By making appropriate attire choices, a studio owner greatly increases his or her odds of endearing athletes to dance. Just ask Julian Littleford, a former principal dancer with the Martha Graham Dance Company who now spends his days training athletes at his Del Mar, CA–based Pilates studio, JL Body Conditioning Inc. “Many athletes are nervous about going to class and would never dream of wearing tights and ballet shoes,” he says. “They’re going to feel more comfortable if both they and the instructor are in sweatpants and socks.”

The right music can also go a long way toward making athletes feel comfortable in class. Maxwell and Rosso recommend forgoing the classics for upbeat jazz or contemporary tunes, even when teaching ballet. “High school–aged students are not going to be as enthusiastic about dancing to classical music or learning strict ballet techniques,” Rosso cautions. “You’ll get more out of the students by using non-traditional ways to incorporate pliés and relevés, as well as putting those movements to music they can relate to.”

Maxwell agrees: “Shows like ‘DWTS’ are incredibly popular because they don’t use classical waltz music. I use tango or even cha-cha tunes in
ballet class—it just keeps students
more engaged.”

Tailor the techniques.

Along with learning about specific sports and incorporating elements of them in class, it’s also crucial to understand how certain dance techniques can play into athletic performance. Stretching should be an integral part of any athlete-oriented dance class, as it’s often lacking in sports training. Try implementing some of the following ideas as well:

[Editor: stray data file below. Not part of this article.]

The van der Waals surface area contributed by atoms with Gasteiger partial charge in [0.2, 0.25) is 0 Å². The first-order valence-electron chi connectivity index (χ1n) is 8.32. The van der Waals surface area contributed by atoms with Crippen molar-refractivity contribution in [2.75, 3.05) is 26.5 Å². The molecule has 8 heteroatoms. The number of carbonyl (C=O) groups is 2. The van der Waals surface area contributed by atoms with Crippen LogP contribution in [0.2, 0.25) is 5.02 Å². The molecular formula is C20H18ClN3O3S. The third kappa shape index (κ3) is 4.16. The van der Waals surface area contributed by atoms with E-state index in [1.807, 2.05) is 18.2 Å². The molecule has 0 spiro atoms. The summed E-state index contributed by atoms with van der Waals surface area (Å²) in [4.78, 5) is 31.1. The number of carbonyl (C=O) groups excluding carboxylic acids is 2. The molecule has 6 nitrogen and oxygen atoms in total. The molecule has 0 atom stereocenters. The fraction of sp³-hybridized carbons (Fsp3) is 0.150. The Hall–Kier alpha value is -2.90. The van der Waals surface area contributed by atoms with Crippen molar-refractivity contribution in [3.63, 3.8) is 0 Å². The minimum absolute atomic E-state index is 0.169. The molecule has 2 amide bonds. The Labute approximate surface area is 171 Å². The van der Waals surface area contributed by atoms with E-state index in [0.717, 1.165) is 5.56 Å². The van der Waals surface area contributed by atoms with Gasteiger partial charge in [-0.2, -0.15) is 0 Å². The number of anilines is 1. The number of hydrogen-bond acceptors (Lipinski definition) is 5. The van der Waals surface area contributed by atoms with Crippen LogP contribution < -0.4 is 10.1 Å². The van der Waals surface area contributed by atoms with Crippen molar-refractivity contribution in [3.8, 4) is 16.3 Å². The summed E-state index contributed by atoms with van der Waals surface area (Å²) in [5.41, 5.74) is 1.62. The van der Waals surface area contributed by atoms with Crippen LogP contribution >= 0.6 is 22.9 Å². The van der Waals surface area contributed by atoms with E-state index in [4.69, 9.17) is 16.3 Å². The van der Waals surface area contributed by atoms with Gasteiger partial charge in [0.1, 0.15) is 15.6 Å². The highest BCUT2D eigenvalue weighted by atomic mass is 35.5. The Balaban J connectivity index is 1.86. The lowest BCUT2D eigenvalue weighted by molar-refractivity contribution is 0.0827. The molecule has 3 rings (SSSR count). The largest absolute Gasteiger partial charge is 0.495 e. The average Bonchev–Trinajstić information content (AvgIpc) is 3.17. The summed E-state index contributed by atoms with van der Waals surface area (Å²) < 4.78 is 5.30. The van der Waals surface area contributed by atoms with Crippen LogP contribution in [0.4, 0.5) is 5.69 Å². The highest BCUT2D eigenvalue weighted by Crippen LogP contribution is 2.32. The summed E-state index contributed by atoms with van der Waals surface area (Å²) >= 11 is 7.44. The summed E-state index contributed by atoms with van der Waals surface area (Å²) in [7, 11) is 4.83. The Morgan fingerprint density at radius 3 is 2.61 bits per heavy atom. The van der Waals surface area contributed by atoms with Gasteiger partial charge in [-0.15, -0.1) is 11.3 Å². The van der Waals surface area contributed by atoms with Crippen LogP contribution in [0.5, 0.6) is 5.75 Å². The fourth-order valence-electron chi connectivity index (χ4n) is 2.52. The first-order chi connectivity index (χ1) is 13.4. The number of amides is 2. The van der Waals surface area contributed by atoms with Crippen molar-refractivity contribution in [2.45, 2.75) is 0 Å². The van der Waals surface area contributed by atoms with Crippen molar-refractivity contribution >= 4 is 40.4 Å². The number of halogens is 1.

• Rosso: “Although you might not get as technical as you would with advanced ballerinas, you can certainly do pas de bourrées, chassés, tendus, dégagés—[what] you’d teach beginners—without getting so much into terminology . . . it’s about the right approach.”
  • Maxwell: “In my Ballet for Skaters class, I incorporate ballet principles from a skating perspective. When we do ballet barre, we work in parallel position as well as turnout. When we get to center, we’ll change into dance sneakers and work on multi-rotational jumps.”
  • Littleford: “Forward and back port de bras will help with trunk movement and hamstrings. Any rond de jambe series, along with the grand battement series, will help with hip mobility. Tendus are very good as well because they sensitize the feet. As far as stretching, all abductor and hamstring stretches are major for any athlete.”

Although the jury is divided on whether to offer athlete-specific dance classes or integrate athletes into existing classes, all agree that dancers themselves are equally as athletic as those coming off the field or court. “I truly believe that dancers and athletes are one and the same,” says Littleford. “Dancers have to make pretty pictures, whereas athletes are judged in a split moment on whether they caught the ball, but it’s all the same movements. Many athletes say after taking dance class that it was the hardest thing they’ve ever done, and the results are quite astounding.” DT

Jen Jones is a freelance writer and certified BalleCore instructor in Los Angeles. Her website is www.creative-groove.com.